How Disaggregation is Paving our Path Forward

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The optical networking industry is on the edge of revolutionary change, and while it may sound trite to talk about “the network of the future,” this is what’s approaching in a very real and immediate sense.

Two long-term market trends—industry consolidation and the convergence of IT and networking—have propelled the industry to its first major inflection point in decades. Two technological trends—the software revolution and the disaggregation phenomenon— are taking us forward.

Of these trends, disaggregation is the key to open, agile, plug-and-play networking as we will know it in five years’ time. This is because before we can progress, we have to separate the individual functions and capabilities that comprise today’s tightly integrated hardware systems. Disaggregation is, therefore, not just the latest buzzword. It’s a prerequisite that must be met before we can form an ecosystem of new industry partnerships, and collaborate to rebuild and improve those componentized functions—and add the automation and intelligence that the market’s clamoring to buy.

Fujitsu is shifting the architectural design of its optical networking platforms away from complex, vertically integrated hardware-based structures into a disaggregated architecture. This change will give rise to re-aggregation in the form of economical, generic hardware elements, open-standards software frameworks, and interoperable functional modules. We call this “componentization.”

Once disaggregation has happened, we can drive fast implementation times, simpler development cycles, lower costs, and an overall climate of unprecedented innovation, collaboration, and opportunity not just for the industry itself, but for our customers and their customers as well.

Innovation, collaboration and opportunity—the broad benefits resulting from the disaggregation journey—all grow best in an open, nonproprietary climate. They thrive when the overall environment is flexible, partnership-oriented and fast-paced. And while we’re aware of and prepared for the inevitable transition period of backwards compatibility, we’re committed to taking the first bold steps down the road to disaggregation in fall 2015. It’s an exciting time to be at Fujitsu, an exciting time to be in the optical networking business, and it’s going to get more and more interesting from here.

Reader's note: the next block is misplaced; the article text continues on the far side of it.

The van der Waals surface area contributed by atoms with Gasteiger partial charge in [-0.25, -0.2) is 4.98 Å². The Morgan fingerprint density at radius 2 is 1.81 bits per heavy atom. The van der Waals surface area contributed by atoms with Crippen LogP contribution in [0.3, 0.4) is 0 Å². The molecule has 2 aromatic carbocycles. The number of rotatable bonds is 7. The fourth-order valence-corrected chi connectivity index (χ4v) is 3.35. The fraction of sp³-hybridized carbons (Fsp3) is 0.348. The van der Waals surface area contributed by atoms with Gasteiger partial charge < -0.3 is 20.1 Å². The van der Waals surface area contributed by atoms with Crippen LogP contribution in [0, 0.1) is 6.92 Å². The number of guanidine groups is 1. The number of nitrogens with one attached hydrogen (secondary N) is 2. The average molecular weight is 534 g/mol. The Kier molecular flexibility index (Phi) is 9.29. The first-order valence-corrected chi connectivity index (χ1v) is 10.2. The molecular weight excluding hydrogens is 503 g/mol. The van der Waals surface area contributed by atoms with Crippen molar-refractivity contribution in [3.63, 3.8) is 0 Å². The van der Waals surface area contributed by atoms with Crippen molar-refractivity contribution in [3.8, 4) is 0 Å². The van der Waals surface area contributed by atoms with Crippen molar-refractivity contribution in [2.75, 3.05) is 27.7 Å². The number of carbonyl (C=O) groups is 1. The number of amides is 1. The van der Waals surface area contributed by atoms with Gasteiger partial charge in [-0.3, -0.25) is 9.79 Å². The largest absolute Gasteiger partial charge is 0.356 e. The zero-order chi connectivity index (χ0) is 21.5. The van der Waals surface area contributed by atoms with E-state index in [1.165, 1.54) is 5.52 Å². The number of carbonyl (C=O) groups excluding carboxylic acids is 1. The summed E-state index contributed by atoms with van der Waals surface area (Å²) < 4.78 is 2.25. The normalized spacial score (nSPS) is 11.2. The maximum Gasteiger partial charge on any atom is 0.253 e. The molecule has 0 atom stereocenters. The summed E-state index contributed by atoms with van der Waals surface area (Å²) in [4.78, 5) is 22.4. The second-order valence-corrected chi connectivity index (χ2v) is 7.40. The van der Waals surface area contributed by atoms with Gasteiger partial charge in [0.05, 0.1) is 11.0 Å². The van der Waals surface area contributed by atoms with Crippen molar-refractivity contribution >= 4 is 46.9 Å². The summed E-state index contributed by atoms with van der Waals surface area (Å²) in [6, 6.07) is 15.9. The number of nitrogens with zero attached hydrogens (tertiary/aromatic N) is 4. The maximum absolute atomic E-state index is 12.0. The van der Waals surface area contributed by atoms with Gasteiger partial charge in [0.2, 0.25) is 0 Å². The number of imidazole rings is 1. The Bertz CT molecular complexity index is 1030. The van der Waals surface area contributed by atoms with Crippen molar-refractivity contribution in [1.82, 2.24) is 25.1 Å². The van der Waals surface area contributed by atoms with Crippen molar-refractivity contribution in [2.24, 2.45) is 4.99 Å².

The Promise of VoLTE: It’s Only a Matter of Time


Voice over LTE (VoLTE) is considered by many to be revolutionary both for mobile operators and for subscribers. Operators, once they have established their VoLTE networks, will no longer have to maintain separate networks for voice (circuit-switched) and data (packet-switched). This will save on operational and capital expenses. Subscribers who use VoLTE will be able to use high-quality voice and data applications simultaneously, and the clarity of their voice calls will improve.

So why has VoLTE taken longer than anticipated to deploy? The answer lies in several challenges, which I’d like to discuss briefly.

  • The successful roll-out of HD voice and video calling services requires VoLTE technology to be simultaneously available in both the mobile network core and on mobile handsets. Most mobile operators’ core infrastructures are not fully equipped to simultaneously support circuit-switched and packet voice. In addition, VoLTE-enabled handsets are not yet widely available.
  • VoLTE promises to move wireless calls from the legacy circuit-switched network to the all-IP-based LTE network. The formidable task of supporting both switched-circuit and packet-based technologies, however, is not economical for mobile operators in markets where LTE is not yet deployed. What’s more, mobile operators are still resolving VoLTE call interoperability issues to support customers who are roaming.